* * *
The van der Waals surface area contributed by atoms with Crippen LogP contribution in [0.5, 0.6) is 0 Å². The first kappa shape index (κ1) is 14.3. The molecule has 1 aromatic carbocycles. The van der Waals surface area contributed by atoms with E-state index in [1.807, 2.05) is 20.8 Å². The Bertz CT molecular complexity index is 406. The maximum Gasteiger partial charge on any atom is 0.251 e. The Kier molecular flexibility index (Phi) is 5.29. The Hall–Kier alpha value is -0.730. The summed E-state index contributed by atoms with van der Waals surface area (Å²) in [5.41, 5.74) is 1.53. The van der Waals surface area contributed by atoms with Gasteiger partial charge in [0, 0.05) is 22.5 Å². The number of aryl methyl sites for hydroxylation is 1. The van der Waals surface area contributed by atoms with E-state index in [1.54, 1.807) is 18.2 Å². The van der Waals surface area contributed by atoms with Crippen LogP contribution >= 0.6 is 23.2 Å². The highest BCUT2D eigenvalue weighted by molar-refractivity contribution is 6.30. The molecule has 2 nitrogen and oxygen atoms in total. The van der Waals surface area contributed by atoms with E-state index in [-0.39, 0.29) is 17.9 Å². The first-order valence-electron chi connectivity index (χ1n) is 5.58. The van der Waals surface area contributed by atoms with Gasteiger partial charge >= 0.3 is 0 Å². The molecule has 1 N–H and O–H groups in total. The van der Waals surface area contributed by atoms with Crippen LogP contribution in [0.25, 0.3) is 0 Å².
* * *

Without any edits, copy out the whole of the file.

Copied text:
The van der Waals surface area contributed by atoms with Crippen LogP contribution in [0.5, 0.6) is 0 Å². The first kappa shape index (κ1) is 14.3. The molecule has 1 aromatic carbocycles. The van der Waals surface area contributed by atoms with E-state index in [1.807, 2.05) is 20.8 Å². The Bertz CT molecular complexity index is 406. The maximum Gasteiger partial charge on any atom is 0.251 e. The Kier molecular flexibility index (Phi) is 5.29. The Hall–Kier alpha value is -0.730. The summed E-state index contributed by atoms with van der Waals surface area (Å²) in [5.41, 5.74) is 1.53. The van der Waals surface area contributed by atoms with Gasteiger partial charge in [0, 0.05) is 22.5 Å². The number of aryl methyl sites for hydroxylation is 1. The van der Waals surface area contributed by atoms with E-state index in [1.54, 1.807) is 18.2 Å². The van der Waals surface area contributed by atoms with Crippen LogP contribution >= 0.6 is 23.2 Å². The highest BCUT2D eigenvalue weighted by molar-refractivity contribution is 6.30. The molecule has 2 nitrogen and oxygen atoms in total. The van der Waals surface area contributed by atoms with E-state index in [-0.39, 0.29) is 17.9 Å². The first-order valence-electron chi connectivity index (χ1n) is 5.58. The van der Waals surface area contributed by atoms with Gasteiger partial charge >= 0.3 is 0 Å². The molecule has 1 N–H and O–H groups in total. The van der Waals surface area contributed by atoms with Crippen LogP contribution in [0.25, 0.3) is 0 Å².